Careful evaluation and clinical tests would aid in the clinical diagnosis, as well as arranging for appropriate pharmacological, electrophysiological, serological, and imaging studies.

Furthermore, the management pathway should include reconsideration of previous diagnosis at different times, specifically in the context of a poorly documented diagnostic entity in the past.

In the absence of ocular symptoms and signs, limb girdle myasthenia could be misdiagnosed as muscular dystrophy. Rarely, the condition could be confused with central nervous system disorder such as demyelinating disorder or motor neuron disease, especially in the presence of increased deep tendon reflexes. [11] A PubMed search revealed 11 cases of MG, which were initially misdiagnosed, or had atypical presentations, leading to a delay in the ultimate diagnosis and treatment. [12],[13] Patients with initial misdiagnoses had bulbar symptoms that prompted consideration of posterior circulation stroke in the acute setting [12],[14] or amyotrophic lateral sclerosis similar to our patient. Other misdiagnosis included hysteria, [15] myofacial pain syndrome [16] and belpharospasm. [17]

In our patient, there was a delay of five months in reaching the diagnosis. This delay was compounded by the following issues:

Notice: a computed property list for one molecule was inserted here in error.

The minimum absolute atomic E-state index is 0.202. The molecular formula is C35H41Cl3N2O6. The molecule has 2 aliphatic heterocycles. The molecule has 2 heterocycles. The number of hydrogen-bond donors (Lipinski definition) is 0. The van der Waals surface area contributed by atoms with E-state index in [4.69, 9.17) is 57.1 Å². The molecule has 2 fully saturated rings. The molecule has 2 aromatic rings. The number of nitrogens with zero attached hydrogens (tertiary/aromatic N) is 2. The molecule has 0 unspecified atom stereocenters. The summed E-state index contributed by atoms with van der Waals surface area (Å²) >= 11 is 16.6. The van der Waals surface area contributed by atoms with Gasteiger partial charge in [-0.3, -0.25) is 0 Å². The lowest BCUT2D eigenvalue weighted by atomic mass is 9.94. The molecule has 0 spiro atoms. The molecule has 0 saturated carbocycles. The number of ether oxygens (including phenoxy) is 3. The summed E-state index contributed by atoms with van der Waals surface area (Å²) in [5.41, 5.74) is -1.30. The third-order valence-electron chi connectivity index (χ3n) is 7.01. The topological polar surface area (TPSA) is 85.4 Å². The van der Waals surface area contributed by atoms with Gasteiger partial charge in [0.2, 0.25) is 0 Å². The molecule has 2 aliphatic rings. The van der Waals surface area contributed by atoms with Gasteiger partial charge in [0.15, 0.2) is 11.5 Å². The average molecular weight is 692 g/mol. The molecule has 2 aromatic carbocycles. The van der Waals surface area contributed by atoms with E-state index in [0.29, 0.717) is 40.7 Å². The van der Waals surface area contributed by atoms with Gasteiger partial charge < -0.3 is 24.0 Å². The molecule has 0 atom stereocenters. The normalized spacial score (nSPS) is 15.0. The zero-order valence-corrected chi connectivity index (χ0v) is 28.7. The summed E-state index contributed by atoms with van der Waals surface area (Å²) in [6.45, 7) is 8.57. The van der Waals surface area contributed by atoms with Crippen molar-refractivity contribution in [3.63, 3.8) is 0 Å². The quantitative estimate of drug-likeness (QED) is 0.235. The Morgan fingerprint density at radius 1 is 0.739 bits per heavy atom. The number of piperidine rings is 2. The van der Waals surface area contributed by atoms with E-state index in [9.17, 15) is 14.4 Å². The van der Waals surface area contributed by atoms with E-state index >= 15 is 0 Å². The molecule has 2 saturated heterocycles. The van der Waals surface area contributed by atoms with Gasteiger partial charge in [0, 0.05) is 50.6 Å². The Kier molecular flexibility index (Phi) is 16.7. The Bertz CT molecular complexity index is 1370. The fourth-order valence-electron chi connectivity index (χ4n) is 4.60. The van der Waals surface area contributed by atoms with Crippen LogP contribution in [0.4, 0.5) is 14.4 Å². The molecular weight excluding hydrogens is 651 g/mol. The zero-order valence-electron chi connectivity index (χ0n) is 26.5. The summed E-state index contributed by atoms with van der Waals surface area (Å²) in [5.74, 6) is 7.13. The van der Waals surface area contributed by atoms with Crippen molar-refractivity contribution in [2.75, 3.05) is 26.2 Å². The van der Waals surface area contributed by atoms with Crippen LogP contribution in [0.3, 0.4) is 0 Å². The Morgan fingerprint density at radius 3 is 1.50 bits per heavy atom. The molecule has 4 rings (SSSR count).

• Sustained increased deep tendon reflexes on neurological examination
  • Presence of bulbar palsy at the start of the disease, in the absence of any ocular symptom
  • A negative response after cholinesterase inhibitors treatment, such as, a diagnostic test.

It is interesting that many patients with an initial misdiagnosis had bulbar symptoms that prompted a consideration of amyotrophic lateral sclerosis, [13] when the bulbar and associated symptoms were of longer duration.

The potential pitfall in the diagnosis of MG includes, first, a variable response to cholinesterase inhibitors. In fact, MG associated with anti-MuSK antibodies may not, at times, significantly benefit from treatment with cholinesterase inhibitors. [18] Pharmacological testing with edrophonium or neostigmine and evaluating objective benefits are warranted in all patients with ocular-bulbar symptoms. The effect of oral acetylcholinesterase inhibitors could not be evaluated objectively and subjective benefit is not reliable for judgment.